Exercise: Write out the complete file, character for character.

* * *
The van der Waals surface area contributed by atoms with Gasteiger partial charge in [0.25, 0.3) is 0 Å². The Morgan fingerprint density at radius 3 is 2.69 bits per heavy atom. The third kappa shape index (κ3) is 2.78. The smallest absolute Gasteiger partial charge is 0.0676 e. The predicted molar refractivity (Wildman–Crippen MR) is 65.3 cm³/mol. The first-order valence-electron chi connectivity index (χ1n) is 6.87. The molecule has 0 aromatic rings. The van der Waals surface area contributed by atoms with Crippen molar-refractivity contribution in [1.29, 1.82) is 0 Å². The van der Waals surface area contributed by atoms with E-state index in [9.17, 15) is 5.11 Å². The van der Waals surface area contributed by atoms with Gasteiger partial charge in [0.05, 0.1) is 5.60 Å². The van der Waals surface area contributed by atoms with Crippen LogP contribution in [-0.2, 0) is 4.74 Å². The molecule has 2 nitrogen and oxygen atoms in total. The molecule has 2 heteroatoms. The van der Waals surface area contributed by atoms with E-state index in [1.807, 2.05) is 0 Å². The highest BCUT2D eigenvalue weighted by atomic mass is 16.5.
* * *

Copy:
The van der Waals surface area contributed by atoms with Gasteiger partial charge in [0.25, 0.3) is 0 Å². The Morgan fingerprint density at radius 3 is 2.69 bits per heavy atom. The third kappa shape index (κ3) is 2.78. The smallest absolute Gasteiger partial charge is 0.0676 e. The predicted molar refractivity (Wildman–Crippen MR) is 65.3 cm³/mol. The first-order valence-electron chi connectivity index (χ1n) is 6.87. The molecule has 0 aromatic rings. The van der Waals surface area contributed by atoms with Crippen molar-refractivity contribution in [1.29, 1.82) is 0 Å². The van der Waals surface area contributed by atoms with E-state index in [9.17, 15) is 5.11 Å². The van der Waals surface area contributed by atoms with Gasteiger partial charge in [0.05, 0.1) is 5.60 Å². The van der Waals surface area contributed by atoms with Crippen LogP contribution in [-0.2, 0) is 4.74 Å². The molecule has 2 nitrogen and oxygen atoms in total. The molecule has 2 heteroatoms. The van der Waals surface area contributed by atoms with E-state index in [1.807, 2.05) is 0 Å². The highest BCUT2D eigenvalue weighted by atomic mass is 16.5.